Click here to go on a walking tour of Jefferson's Paris
Jefferson went to Paris in 1784 two years after his wife died in childbirth. His friends feared that his depression would damage his health and urged him to go abroad. At the time, Benjamin Franklin was old and frail and desired to return to the United States. Franklin had represented the U.S. in Paris since 1796. There was much business to be done following the 1783 peace treaty negotiated with England, for example, dealing with repayment of French loans to the U.S. and dealing with attacks by North African pirates on American ships. Jefferson became immensely popular in France and, despite a dangerous love affair and bouts of ill health, including migraines, his scientific knowledge, mastery of foreign affairs and intellectual sophistication greatly benefited from his years in France.
Jefferson knew all the powerful people including King Louis XVI and Marie Antoinette, since he often needed to appear at ministers' offices at the Palace of Versailles. French fashion, French music and French theater became well known to Jefferson. He also learned a great deal about French wines from the Loire region and he especially enjoyed the wines of Bordeaux. Soon after they arrived in Paris, Jefferson placed his daughter Martha (the same name as her mother), known as Patsy, in the most exclusive school for young girls, the Abbaye de Panthemont, which one can still visit. She was fourteen years old when she arrived, learned French quickly and associated with young French princesses, English girls and French girls at her school. This site offers descriptions of what Thomas Jefferson saw and experienced in Paris in the eighteenth century, emphasizing especially how visitors to Paris can follow in Jefferson's footsteps and look at many of the same buildings and landscapes that our third president saw in eighteenth century Paris.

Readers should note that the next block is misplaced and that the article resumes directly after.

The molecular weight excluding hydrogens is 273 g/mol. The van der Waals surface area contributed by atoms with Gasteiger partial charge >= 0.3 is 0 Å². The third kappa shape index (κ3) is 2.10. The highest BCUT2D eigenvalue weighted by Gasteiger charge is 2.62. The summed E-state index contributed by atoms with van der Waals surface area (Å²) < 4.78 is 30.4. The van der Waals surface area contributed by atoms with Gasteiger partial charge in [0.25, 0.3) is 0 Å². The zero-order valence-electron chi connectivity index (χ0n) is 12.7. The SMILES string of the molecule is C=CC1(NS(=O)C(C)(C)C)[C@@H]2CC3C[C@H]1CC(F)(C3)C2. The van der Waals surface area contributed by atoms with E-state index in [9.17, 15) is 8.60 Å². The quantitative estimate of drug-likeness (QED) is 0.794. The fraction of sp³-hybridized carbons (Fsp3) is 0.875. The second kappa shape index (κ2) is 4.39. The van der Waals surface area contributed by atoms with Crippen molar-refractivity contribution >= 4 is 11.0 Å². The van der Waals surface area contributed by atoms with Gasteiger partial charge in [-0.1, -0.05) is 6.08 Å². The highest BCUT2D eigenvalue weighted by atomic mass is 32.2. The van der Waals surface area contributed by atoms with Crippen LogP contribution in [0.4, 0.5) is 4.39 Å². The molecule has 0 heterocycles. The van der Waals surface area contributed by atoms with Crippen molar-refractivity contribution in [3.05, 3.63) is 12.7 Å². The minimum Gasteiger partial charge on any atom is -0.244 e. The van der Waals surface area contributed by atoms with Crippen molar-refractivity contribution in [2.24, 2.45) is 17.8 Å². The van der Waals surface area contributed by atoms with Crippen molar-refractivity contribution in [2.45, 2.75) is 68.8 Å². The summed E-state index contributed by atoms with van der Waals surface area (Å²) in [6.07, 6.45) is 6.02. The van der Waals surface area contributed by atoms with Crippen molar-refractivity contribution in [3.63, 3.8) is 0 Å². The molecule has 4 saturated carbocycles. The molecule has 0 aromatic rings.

For a Timeline of Jefferson's Stay in Paris click this picture of one of Jefferson's letters to Maria Cosway. She was a married English painter and musician with whom he became infatuated in 1786.
Click on this image to go to the Jefferson's Daughter page.
Click on this image to look at Paris through Jefferson's eyes.
Click on this image to go to an interactive map of Jefferson's Paris
Click this image to go to the Fashion Page
Click this picture to go to the 18th century music page.
Click the picture to go to the Carnavalet Museum page